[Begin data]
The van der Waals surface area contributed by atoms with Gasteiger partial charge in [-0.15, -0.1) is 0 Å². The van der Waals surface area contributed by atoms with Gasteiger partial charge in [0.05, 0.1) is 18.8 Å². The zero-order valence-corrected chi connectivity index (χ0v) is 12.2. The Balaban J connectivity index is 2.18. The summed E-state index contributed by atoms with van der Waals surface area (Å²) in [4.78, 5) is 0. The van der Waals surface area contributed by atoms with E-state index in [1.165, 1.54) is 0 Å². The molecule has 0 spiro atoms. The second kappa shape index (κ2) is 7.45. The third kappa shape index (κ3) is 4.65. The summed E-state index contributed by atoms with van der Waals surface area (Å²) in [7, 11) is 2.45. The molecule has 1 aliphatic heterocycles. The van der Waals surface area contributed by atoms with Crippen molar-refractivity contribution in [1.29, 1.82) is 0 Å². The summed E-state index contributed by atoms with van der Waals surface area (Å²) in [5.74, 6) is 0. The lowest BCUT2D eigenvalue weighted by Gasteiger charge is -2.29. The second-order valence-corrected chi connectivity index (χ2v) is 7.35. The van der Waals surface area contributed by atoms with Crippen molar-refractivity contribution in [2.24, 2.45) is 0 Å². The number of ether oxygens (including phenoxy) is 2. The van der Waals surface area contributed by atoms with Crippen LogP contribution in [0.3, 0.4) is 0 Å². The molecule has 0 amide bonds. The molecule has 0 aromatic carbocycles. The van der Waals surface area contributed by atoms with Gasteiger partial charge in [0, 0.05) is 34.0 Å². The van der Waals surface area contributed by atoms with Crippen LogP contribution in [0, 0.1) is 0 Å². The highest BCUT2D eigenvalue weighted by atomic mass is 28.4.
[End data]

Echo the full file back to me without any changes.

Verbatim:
The van der Waals surface area contributed by atoms with Gasteiger partial charge in [-0.15, -0.1) is 0 Å². The van der Waals surface area contributed by atoms with Gasteiger partial charge in [0.05, 0.1) is 18.8 Å². The zero-order valence-corrected chi connectivity index (χ0v) is 12.2. The Balaban J connectivity index is 2.18. The summed E-state index contributed by atoms with van der Waals surface area (Å²) in [4.78, 5) is 0. The van der Waals surface area contributed by atoms with E-state index in [1.165, 1.54) is 0 Å². The molecule has 0 spiro atoms. The second kappa shape index (κ2) is 7.45. The third kappa shape index (κ3) is 4.65. The summed E-state index contributed by atoms with van der Waals surface area (Å²) in [7, 11) is 2.45. The molecule has 1 aliphatic heterocycles. The van der Waals surface area contributed by atoms with Crippen molar-refractivity contribution in [1.29, 1.82) is 0 Å². The summed E-state index contributed by atoms with van der Waals surface area (Å²) in [5.74, 6) is 0. The lowest BCUT2D eigenvalue weighted by Gasteiger charge is -2.29. The second-order valence-corrected chi connectivity index (χ2v) is 7.35. The van der Waals surface area contributed by atoms with Crippen molar-refractivity contribution in [2.24, 2.45) is 0 Å². The number of ether oxygens (including phenoxy) is 2. The van der Waals surface area contributed by atoms with Crippen LogP contribution in [0.3, 0.4) is 0 Å². The molecule has 0 amide bonds. The molecule has 0 aromatic carbocycles. The van der Waals surface area contributed by atoms with Gasteiger partial charge in [0, 0.05) is 34.0 Å². The van der Waals surface area contributed by atoms with Crippen LogP contribution in [0, 0.1) is 0 Å². The highest BCUT2D eigenvalue weighted by atomic mass is 28.4.